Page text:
The philosophy that wealth does not necessarily mean or bring in happiness seemed inane, until this simple incident took place quite recently in our life.

We won a cash prize in a contest – though not a jackpot, an amount more than my monthly salary. It was surprise money that came along as a blessing during the back-to-school season, a time when our pockets are almost reduced to sieves. I was supposed to be happy. Instead, after the initial spark of excitement, it made me unsettled.

It’s good to have money and the things that money can buy, but it’s good, too, to check up once in a while and make sure that you haven’t lost the things that money can’t buy.
George Lorimer

I am not at all greedy. For me there is nothing more detestable than owing money to someone, and never have I tried to amass money compromising on my valuable time and health, in spite of the myriad opportunities.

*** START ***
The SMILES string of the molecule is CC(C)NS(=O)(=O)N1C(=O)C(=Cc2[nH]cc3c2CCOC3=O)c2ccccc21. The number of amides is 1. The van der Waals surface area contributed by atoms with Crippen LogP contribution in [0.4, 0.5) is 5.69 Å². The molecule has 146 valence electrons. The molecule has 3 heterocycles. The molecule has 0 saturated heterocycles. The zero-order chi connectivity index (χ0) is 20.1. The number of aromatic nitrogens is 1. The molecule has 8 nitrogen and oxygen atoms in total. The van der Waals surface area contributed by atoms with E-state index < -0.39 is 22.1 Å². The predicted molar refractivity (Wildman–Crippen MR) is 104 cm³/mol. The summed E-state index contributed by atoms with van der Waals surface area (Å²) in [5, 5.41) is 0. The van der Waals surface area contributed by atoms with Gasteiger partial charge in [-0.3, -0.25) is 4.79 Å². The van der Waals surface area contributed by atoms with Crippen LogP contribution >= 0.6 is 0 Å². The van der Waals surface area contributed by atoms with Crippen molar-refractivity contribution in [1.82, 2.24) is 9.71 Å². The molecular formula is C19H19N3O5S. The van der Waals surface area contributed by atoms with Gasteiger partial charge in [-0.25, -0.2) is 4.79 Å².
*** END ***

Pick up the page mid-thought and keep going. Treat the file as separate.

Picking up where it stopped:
But this took us unawares. After we were informally informed about the contest results, we had to wait for about a month to finally receive the cheque. All the time I constantly suspected it to be a prank, because I had never believed in cash prizes! No wonder I never participated in the contests too. Here, the initiative was taken by my daughter who, unlike me, is optimistic and has faith. Let her never lose that trait!

Meanwhile, we couldn’t resist counting the chickens. It was vacation time and we did a bit of shopping – only some necessary and affordable household items. (I have made up my mind  to keep mum on the disputes that cropped up on what to buy.) However, to be frank, they were not our priorities and we would have got by without them for another few months, had it not been for this anticipated amount.

Instead of delighting me, the sight of the newly purchased items ruffled me!

I tried to soothe myself thinking: Why are you so tensed about the money? You were not expecting this amount. It is not the money you have lent someone. You can survive even without this. So take it when or if it comes. Or better forget all about it.